Incentives have been a government strategy to promote hiring. Michael Jordaan reflected on how these have worked well in some parts of the world; he also adds that ‘the majority of these schemes have been created in consultation with large businesses, while 60% of all employed people work in small businesses. So these don’t necessarily work for small business owners, and the application process is complex.’
‘The evidence around the Employment Tax Incentive is contradictory; but we have seen some shifts in small businesses where the Employment Tax Incentive has shifted hiring practices among small businesses but the effect is tiny, simply because small businesses don’t know about these schemes, and those who are aware of it don’t have the capacity to manage the red tape. The ETI is with us until 2029 so let’s make it work for us’ adds Graham.
While tax incentives play a role, the macroeconomic context is key, and Jordaan underlined South Africa’s need for a boost of confidence.
‘Confidence is the cheapest form of stimulus that any economy can have’ added Jordaan.
How to get started in hiring and retaining young people
There seems to be a mismatch of skills between young people entering the world of work and employers hiring them. Young people lack basic work readiness skills for a work environment and at the same time, employers expect young hires to have a comprehensive understanding of the workplace. When asked about the profile of young people small businesses seek out, Prof Graham said that ‘Like many others in a business setting, business owners are looking for people who work hard, have an attitude of learning and transferable skills like working in a team, spirit of initiative, and workplace etiquette. Reference letters also help young people stand out, especially with reference to volunteer work done in communities. It’s also important to raise awareness among young people of platforms such as JobJack and SAYouth’. Michael Jordaan added that he looks for complex problem capability that is not attitudinal; he reflected how this is not a skill taught in schools.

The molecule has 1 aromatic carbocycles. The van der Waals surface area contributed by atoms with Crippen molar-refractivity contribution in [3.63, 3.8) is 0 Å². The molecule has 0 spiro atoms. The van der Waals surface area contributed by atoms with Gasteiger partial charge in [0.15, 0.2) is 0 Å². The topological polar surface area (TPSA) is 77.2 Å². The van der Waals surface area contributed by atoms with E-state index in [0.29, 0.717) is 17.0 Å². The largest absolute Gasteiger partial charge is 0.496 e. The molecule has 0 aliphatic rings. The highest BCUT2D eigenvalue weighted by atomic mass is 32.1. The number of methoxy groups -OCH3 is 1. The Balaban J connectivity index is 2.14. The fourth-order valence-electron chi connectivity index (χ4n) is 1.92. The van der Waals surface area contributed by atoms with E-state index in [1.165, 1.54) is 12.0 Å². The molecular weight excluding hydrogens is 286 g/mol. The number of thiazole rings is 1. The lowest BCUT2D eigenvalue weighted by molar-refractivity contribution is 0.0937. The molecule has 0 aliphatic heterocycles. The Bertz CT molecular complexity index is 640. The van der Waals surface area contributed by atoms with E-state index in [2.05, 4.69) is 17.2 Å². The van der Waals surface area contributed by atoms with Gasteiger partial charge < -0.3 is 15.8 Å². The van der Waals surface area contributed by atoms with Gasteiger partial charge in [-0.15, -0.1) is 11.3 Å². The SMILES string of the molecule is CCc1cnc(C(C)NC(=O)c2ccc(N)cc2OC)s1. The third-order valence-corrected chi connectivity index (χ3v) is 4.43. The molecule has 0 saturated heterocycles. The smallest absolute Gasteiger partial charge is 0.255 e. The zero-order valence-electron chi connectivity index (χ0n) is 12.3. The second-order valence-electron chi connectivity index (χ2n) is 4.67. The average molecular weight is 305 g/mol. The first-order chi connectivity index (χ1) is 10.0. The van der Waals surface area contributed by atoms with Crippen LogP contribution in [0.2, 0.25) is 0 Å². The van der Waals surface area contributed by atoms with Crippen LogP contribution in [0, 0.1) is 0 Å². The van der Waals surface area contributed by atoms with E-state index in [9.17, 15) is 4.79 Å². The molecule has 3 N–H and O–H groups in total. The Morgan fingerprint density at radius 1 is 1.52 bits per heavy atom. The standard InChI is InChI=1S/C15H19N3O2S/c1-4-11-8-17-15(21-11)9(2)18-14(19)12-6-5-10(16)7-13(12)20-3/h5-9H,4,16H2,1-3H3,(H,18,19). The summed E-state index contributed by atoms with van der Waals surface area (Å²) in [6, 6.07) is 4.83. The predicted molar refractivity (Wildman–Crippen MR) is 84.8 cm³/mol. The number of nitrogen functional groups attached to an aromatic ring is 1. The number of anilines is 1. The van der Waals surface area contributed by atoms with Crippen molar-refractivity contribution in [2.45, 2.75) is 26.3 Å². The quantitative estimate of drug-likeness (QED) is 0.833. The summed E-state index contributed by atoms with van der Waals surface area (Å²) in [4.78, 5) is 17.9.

Graham commented that businesses owners should also grow awareness of the profile of young people who come through the door. ‘In our policy speak we see young people as job-seekers, but they are whole people who face a variety of challenges in their households and communities. Secondly, it’s important that employers set the expectations right, remembering that most young people don’t have the workplace socialisation, such as working hours and workplace etiquette, as well as providing workplace mentors. This is difficult for SMMEs to implement, and this is why partnerships with youth employability programmes could be very effective’.
Integrated and coordinated response.
Prof Graham confirmed the crucial role played by policy and legislation by providing an operational framework that can support small businesses. She added that there has been a deliberate shift to coordinate policy efforts. ‘Previously you had the ETI in one department, and the Skills Development Levy elsewhere, without talking to each other. What we’re seeing through the Presidential Youth Employment Initiative is much more of a coordinated policy effort to interact, and importantly to make that coordination much easier to navigate for the young person. This is something that should be celebrated’.
While the government can create the prospering conditions, it is the responsibility of the private sector to create jobs, which in turn provide tax income that fund many of government activities. Michael Jordaan reflected on the number of businesses that are trying to solve problems and would like to contribute more to the country. ‘They need a bit more love and appreciation for what they’re doing in South Africa; the bottom line is that we need this economy to grow more. I hope that the Budget Speech will include some pro-growth initiatives, to place us on a structurally high growth path. It’s possible for this economy to grow around 3-5% a year, and only if we do so can we create jobs.’
Michael Jordan concluded with a sense of urgency to tackle the crisis.
‘I want to emphasise that unemployment is the biggest crisis we’re facing, all these resources going to waste, and it’s resulting in secondary effects such as crime, poor living conditions and complete dependence on social grants. A long term solution is to fix our education system.’